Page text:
The signing of the peace accords with the Gulf states now creates the possibility that part of the Muslim world will prefer Jerusalem as a pilgrimage site over Mecca and Medina. That might even act as a trigger for the Saudi royal court to participate more openly in the normalization process to pre-empt losing religious-political primacy in the Sunni Muslim world.
There is yet another complicating factor: the significance of the same area in Jewish history and religion. The Mount is Jews’ holiest site, the location of both the First and Second Temples, and the direction to which Jews orient their prayers. There are different kinds of restrictions on Jews praying on the mount: both longstanding tradition, based in Jewish religious law, and in contemporary limitations imposed by both the Israeli security services and by the Waqf.
Although the Israeli police have been very strict about enforcing the prohibition against public Jewish prayer on the Temple Mount, nevertheless nationalist religious rabbis have recently been accelerating a longstanding campaign to encourage Jewish pilgrimage to the site.
The timing of what could be a groundbreaking change is also relevant. We are now on the verge of critical elections in the U.S., and the Trump administration is constantly seeking to shore up the support of Evangelicals and the proportion of the U.S. Orthodox Jewish community that backs him.
The Evangelical community strongly supports Jewish settlement in the territories, the expansion of Jewish rights in Jerusalem and the issue of religious (particularly “Judeo-Christian”) freedom. They would certainly be pleased if, parallel to the opening of Haram al-Sharif to Muslim pilgrims from the Gulf, there would be public recognition of the right to Jewish public prayer on the Temple Mount.
In contrast to these multi-layered restrictions, both self-imposed and not, to Muslim pilgrimage to Jerusalem, an entirely new phenomenon is about to appear: Many thousands (if not more) of Muslims, Gulf citizens, able and willing to freely visit the Al Aqsa compound and the rest of Israel.
The web of interests and power relationships in the Middle East is more intricate than in any other place in the world, with the holy sites being possibly the most volatile and complex element. Any change in the status quo connected to the holy sites can ignite a formidable conflict – tangible, but symbolic, too.
For Palestinians, the Al Aqsa compound is a prime symbol of national and religious identity. Any encroachment by the Gulf – whether institutionally or demographically – may well be seen as a form of unwelcome interference, if not usurpation.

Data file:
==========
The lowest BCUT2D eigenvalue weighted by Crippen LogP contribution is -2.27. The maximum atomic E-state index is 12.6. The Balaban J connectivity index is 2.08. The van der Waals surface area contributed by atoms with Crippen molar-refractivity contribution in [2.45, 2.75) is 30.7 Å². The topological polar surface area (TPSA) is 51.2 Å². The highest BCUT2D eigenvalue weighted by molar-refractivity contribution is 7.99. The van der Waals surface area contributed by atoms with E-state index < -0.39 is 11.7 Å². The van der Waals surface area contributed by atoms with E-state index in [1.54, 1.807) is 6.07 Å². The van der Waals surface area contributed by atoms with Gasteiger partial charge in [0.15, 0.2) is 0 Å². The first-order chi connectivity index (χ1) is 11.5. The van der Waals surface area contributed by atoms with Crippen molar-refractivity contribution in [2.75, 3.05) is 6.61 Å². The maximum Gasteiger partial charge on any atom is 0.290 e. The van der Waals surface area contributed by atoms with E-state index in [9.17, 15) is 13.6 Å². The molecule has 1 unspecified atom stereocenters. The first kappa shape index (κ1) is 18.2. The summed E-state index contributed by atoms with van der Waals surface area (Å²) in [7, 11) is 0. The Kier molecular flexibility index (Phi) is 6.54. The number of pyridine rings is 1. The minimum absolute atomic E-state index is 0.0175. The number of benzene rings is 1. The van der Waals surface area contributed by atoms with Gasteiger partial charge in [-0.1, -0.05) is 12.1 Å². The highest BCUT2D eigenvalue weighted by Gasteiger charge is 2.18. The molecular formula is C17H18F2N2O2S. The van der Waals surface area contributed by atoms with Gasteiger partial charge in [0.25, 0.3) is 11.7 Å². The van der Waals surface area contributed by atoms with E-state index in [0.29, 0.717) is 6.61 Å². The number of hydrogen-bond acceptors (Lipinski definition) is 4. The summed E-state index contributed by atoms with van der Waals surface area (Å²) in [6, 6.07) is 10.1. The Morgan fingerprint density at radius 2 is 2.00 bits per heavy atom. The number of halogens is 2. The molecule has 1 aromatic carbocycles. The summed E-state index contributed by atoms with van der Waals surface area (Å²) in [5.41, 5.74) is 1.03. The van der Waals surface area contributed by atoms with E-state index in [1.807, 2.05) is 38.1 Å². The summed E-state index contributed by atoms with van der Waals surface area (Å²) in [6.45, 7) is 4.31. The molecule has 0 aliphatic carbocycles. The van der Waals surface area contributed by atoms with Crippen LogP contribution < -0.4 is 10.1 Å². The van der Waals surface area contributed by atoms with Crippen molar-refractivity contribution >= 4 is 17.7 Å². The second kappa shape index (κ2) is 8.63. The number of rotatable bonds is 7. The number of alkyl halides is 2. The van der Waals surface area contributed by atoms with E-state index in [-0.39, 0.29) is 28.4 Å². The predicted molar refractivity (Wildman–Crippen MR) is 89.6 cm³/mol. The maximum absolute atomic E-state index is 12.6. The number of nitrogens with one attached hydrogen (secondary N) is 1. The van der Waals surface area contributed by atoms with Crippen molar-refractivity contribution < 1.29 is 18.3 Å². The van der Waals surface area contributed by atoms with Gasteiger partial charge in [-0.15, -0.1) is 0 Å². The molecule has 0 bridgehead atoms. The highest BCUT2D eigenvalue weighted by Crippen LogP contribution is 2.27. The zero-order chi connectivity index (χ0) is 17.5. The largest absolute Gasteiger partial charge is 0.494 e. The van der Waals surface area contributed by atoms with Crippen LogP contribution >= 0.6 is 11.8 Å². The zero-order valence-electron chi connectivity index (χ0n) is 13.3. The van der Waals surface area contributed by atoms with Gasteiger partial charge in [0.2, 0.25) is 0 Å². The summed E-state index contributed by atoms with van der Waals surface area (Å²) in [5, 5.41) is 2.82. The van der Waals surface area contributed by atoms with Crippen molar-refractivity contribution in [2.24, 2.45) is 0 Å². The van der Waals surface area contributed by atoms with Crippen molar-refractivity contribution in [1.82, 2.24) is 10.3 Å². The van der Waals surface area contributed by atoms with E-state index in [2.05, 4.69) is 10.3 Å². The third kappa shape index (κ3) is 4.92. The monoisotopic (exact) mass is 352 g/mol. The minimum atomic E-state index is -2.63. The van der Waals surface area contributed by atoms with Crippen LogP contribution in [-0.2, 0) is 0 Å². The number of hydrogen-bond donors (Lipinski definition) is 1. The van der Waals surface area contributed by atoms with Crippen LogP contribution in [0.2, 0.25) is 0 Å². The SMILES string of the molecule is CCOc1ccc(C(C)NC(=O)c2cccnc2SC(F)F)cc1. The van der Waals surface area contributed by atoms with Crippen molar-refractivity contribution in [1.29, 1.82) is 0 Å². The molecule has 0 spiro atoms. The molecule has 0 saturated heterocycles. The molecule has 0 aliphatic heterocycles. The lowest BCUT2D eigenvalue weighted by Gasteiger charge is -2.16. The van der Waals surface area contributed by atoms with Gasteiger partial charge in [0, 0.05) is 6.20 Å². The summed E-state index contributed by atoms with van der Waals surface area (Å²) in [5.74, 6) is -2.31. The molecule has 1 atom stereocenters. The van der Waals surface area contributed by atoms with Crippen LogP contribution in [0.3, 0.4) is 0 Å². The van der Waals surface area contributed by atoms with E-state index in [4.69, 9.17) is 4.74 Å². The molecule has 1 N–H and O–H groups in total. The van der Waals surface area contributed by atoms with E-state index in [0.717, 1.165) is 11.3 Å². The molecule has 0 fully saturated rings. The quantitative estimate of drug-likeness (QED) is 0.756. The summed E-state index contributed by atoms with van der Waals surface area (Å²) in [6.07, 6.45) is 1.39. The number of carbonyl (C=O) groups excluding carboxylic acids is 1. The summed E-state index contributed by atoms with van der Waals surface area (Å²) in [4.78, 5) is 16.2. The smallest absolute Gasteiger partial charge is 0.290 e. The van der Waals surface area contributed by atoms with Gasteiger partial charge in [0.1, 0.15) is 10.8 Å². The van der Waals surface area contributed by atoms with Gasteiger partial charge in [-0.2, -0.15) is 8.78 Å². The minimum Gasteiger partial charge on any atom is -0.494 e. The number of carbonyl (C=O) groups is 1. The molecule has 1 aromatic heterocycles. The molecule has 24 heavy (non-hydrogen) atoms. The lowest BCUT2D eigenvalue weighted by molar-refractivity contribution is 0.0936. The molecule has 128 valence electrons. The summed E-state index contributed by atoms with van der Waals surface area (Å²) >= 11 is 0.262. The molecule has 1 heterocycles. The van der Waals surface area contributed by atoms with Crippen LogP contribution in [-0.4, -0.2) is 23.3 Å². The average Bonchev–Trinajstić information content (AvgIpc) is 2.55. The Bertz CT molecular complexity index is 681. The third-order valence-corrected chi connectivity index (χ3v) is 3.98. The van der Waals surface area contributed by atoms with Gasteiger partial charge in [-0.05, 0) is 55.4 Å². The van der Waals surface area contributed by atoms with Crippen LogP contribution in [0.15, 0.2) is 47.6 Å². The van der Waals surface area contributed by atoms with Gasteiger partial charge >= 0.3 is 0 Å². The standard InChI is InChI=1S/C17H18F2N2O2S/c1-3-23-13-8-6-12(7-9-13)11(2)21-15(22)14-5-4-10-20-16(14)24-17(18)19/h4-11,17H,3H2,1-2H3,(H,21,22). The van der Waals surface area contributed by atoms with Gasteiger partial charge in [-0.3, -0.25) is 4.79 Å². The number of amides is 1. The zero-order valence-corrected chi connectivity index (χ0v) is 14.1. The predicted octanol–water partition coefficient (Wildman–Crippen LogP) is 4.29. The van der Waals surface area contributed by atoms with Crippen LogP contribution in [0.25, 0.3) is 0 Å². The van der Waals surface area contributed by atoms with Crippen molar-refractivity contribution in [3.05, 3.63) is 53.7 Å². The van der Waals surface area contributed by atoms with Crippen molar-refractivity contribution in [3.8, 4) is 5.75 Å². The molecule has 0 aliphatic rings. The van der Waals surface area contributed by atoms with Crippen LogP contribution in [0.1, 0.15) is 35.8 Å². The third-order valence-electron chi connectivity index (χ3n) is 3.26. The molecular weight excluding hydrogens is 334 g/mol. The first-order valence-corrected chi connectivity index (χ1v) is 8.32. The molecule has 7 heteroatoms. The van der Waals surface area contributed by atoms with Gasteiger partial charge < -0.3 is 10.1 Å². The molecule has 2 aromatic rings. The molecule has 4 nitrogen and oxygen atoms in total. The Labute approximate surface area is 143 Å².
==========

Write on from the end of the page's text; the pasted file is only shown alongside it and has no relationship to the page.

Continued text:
The COVID-19 pandemic has provided an unexpected hiatus in international air travel, not least for incoming visitors to Israel, now in the depths of a second major national lockdown. But that hiatus could also provide the breathing space for Israel to endeavor to advance agreements with all those involved in the holy sites in Jerusalem and those countries who will have vested interests in the future, in the form of significant pilgrim numbers – before the pilgrim flows begin.
That includes not only the traditional custodian, Jordan, but also the Palestinian Authority, Saudi Arabia, the UAE, Bahrain, and perhaps other countries on course to signing normalization agreements with Israel.
It is possible that for the first time in our region’s history, the holy sites in Jerusalem will serve as a platform for interreligious and international cooperation, even friendship. But that requires careful planning, the recognition of threats and sensitivities, and a form of coordination that has never been attempted in the 21st century Middle East. There is a lot to play for – but a heavy price to pay for failure, too.
Doron Bar is the president of the Schechter Institute of Jewish Studies. He earned his PhD from The Hebrew University in Historical Geography. Professor Bar is researching the development of popular and national holy places. He is a seventh generation descendant of an Old Yishuv Jerusalem family.